I update this article each season when Liverpool face Manchester City, as it really emphasises the spending gulf between the two clubs. For the latest figures, scroll to the bottom of the article.
A common stick to beat Kenny Dalglish with was the fact that he spent somewhere north of £100m on players, yet finished a massive thirty-seven points behind the champions, Manchester City.
When comparing the net-spend of the two clubs since Manchester City were first bought by Thaksin Shinawatra in the summer of 2006/07, it is pretty clear why there has been a gulf between the two teams recently. It also makes for an interesting comparison as the 2007/08 season was the first full season where the Reds were under the ownership of Tom Hicks and George Gillett.
Bear in mind, the below was compiled simply using Transferleague‘s transfer figures, and does not include wages. This piece in The Guardian shows that Manchester City spent £21m more on wages in 2010/11 than they earned, before transfer spending and other expenditure is accounted for; a truly mind-boggling set of financial results.
It is also fair to say that at the start of the time period looked at, Liverpool were roughly as far ahead of Manchester City as they are behind them now; twenty-six points better in 2006/07, with a Champions League final appearance that season, and three straight years at Europe’s top table behind them, so it was understandable that City had to spend large sums in order simply to catch up.
Neither is this an attempt to assess how well the two clubs have spent their money or managed their teams; I have defended Dalglish and his signings on this site in the past, and may well continue to do so, but it is fair to say that they underperformed in the league this season. Indeed, they finished behind clubs that have spent less than them last season, irrespective of the huge sums that City have invested.
The below table purely shows the cumulative net spend that Liverpool and Manchester City have made since the summer of 2007; what it proves or disproves is up to you!
After 2007/08, when both clubs’ new owners made a similar statement of intent (Liverpool outspent City by £730,000 net), the difference rocketed in favour of the Sky Blues, as Shinawatra made way for Sheikh Mansour, and City have been making ground (and obviously going past the Reds) ever since.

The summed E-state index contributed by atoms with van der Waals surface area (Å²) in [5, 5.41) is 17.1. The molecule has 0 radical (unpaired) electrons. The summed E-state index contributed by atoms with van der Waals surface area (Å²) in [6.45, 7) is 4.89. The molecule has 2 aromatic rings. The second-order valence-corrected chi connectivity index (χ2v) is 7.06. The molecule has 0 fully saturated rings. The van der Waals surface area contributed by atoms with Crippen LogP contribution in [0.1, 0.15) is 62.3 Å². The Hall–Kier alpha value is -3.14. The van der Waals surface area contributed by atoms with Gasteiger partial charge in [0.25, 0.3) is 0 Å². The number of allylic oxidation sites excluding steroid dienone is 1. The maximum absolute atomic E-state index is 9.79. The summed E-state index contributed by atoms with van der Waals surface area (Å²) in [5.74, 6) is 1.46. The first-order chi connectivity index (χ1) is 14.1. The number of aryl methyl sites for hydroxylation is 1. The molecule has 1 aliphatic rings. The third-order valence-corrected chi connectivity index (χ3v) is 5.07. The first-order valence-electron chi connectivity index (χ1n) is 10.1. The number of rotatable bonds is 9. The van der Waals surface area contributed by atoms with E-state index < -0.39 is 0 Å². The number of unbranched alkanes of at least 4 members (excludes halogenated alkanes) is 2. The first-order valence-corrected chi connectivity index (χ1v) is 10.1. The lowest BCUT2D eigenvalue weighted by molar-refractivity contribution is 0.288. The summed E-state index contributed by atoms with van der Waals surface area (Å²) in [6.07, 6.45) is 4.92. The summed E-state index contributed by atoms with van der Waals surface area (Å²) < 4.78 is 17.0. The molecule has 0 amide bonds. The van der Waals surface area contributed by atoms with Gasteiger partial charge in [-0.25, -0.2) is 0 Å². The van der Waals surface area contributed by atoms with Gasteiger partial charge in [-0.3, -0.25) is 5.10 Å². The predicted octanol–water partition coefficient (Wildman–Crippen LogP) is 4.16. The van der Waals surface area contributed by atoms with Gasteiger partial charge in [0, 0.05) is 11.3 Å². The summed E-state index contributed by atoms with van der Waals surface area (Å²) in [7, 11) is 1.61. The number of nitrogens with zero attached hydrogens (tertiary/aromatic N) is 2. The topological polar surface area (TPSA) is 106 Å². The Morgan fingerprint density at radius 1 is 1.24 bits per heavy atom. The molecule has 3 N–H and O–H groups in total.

As I said, this is not a defence of Liverpool’s transfer spend; rather it is a very simplistic way of demonstrating the realities of the two clubs’ spending over the last few years; far greater football finance analysis can be found at the excellent Swiss Ramble blog for instance.
I just wanted a simple illustration of the financial gulf that exists between the two clubs, and I’m pretty sure the above graph demonstrates it perfectly. It certainly appears that John W Henry and FSG will have to invest very heavily before Liverpool can compete at the top end of the table.
Update 1st February 2013: The two club’s transfer spend since this article was written shows that Liverpool have narrowed the gap slightly, but clearly not by very much in reality.
The Reds have spent a net total of £40.8m compared to City’s £14m since the summer 2012 transfer window opened, meaning the total net spend by the two clubs since 2007/08 is as follows:
Manchester City: £435,270,000
Hardly seems fair, does it?! Here’s the updated graph:
Credit to FSG for giving the red line a boost in the last two years, but clearly it’s still a ‘no-contest’ competition, and that’s likely to remain the case for a long time yet.
Update December 2013
Well, so much for narrowing the gap! Manchester City went on a gargantuan shopping spree in the summer of 2013:
It’s hard to put these figures into context, but here goes: FSG have made a net total transfer spend of £93.65m since they bought Liverpool in 2010. In the last summer alone, Manchester City had a net spend of £86.8m.
Of course, there are lots of clubs who have spent far less than the Reds have in this period, but I also find it intersting to compare these two transfer spend lines whenever the two clubs meet. For Liverpool to be above City in the table at Christmas is impressive; let’s hope that remains the case on December 27th.